The Opteron 6276: a closer lookby Johan De Gelas on February 9, 2012 6:00 AM EST
SQL Server 2008 Enterprise R2
We have been using the Flemish/Dutch web 2.0 website Nieuws.be for some time. 99% of the loads on the database are selects and about 5% of them are stored procedures. You can find a more detailed description here.
We have improved our testing methodology and updated the SQL Server version, so the results are no longer comparable with previous results. We used to publish the highest throughput possible, but we have found that it is not entirely fair. At the highest throughput, there was a very small (<1%) percentage of connection errors (client side timeouts), but those timeouts could make the results vary by about 5-10%. A better configured .NET data provider improved this situation. We adapted the .Net data provider to support the same timeout as the MS SQL Server standard timeout (60s), and we now meticulously scan our logs for errors and discard all results that have any error rates.
Since turbo modes are disabled in the "Balanced" Power management policy and we want to evaluate both power and performance, we tested with both the "Balanced" and "High Performance" power management policies.
We have reported this before: when it comes to pure OLAP MS SQL server throughput, the Opteron Magny-Cours is unbeatable. Notice that both the Xeon and the new Opteron 6276 can hardly leverage Turbo (e.g. "High Performance" mode) even though both Intel and AMD talk about the potential to run at higher clockspeeds even when all cores are active. While this integer intensive workload comes nowhere close to consuming what a Linpack run would require, the TDP headroom is no longer there to enable a clockspeed boost.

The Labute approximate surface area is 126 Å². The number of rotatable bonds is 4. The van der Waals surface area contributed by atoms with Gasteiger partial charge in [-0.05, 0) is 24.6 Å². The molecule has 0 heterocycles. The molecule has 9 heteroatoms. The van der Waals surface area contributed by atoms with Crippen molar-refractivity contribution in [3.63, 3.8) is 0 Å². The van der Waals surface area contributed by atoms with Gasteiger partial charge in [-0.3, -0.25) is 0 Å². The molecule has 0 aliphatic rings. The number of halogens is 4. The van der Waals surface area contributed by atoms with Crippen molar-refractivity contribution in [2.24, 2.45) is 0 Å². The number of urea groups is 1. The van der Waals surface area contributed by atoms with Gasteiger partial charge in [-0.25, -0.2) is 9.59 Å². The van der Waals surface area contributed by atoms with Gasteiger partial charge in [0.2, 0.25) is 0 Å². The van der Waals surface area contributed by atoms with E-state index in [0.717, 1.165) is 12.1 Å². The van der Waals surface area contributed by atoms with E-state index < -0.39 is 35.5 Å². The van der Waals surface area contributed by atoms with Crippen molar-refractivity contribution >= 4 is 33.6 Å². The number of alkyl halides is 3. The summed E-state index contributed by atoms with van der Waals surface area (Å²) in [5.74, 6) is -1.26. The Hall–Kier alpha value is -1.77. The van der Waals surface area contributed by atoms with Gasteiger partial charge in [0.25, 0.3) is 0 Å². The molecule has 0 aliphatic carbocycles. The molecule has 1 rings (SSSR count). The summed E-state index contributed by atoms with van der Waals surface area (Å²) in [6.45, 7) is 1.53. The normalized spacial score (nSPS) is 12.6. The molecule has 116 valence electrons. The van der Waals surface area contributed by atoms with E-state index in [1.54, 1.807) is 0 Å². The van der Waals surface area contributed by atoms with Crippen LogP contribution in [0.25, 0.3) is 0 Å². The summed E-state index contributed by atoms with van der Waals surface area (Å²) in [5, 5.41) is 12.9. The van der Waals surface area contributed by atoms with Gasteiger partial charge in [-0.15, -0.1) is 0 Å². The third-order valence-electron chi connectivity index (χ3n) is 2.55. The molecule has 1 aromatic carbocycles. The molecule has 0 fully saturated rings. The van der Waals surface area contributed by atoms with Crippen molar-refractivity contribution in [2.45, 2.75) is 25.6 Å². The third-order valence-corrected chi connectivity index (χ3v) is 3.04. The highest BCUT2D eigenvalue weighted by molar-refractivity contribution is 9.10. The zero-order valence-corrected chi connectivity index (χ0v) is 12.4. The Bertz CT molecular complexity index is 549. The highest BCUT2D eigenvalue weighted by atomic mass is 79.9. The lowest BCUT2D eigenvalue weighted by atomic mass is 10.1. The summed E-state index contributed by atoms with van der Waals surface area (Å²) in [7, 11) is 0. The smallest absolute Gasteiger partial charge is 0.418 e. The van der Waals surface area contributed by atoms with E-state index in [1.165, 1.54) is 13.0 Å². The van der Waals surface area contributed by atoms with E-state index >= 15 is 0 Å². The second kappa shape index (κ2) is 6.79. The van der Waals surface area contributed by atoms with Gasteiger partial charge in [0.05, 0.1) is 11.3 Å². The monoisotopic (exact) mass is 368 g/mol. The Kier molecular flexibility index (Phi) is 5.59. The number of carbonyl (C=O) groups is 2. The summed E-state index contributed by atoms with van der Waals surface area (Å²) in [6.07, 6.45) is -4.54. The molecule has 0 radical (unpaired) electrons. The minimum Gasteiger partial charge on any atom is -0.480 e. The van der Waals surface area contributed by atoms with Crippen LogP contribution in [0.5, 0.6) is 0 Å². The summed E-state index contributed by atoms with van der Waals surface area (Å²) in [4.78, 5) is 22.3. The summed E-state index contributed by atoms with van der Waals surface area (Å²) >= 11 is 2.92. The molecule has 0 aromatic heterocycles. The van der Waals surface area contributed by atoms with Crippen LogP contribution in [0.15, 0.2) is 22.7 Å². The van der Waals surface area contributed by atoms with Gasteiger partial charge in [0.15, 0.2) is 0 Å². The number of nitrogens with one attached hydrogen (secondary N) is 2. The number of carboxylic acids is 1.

Looking at the results, the Opteron 6276 disappoints somewhat as it is not capable of outperforming its older brother. However, it performs relatively close to the Xeon and is thus far from a dud.
At maximum CPU load, the response times paint a very similar picture as the throughput numbers:
When we look at the response times, the Opteron 6174's leadership is confirmed and emphasized. The fact that a 16-cluster 2.3GHz Opteron offers 30% more throughput and twice as fast response times as its 8-cluster 3GHz brother is a clear testimony to the excellent scaling capabilities of SQL server.
Since performance/watt is an extremely important metric, we follow up with a power measurement:
There's no doubt about it: the Opteron 6174 is the performance/watt champion in this particular task.
This is the classical way to evaluate server performance, but should you base your purchase on these numbers alone? Frankly, no. The 100% full load evaluation is incomplete, and it's not related to the real world way of using a database. It just shows what your servers can spit out when running at their maximum, a situation most people either try to avoid or never see as so many other bottlenecks (I/O, lock contention) kick in before you see 100% CPU utilization. It is the best method to evaluate HPC machines, but a short-sighted method for almost any server application (web, database, etc.).
In other words, server benchmarks at 100% are just one datapoint, but we should test at lower concurrencies as well. That is why we simulated 40, 80, 100, 125, 200, 300, 400, 600 and 800 users with our vApus stress testing client. Each user starts a query with between 900 and 1100 ms "thinking time" (so on average 1 second). At 600 and 800 users, our servers achieve their maximum throughput, but how do these servers handle "low" and "midrange" workloads? Let us see what happened when we tested with everyday "normal" loads.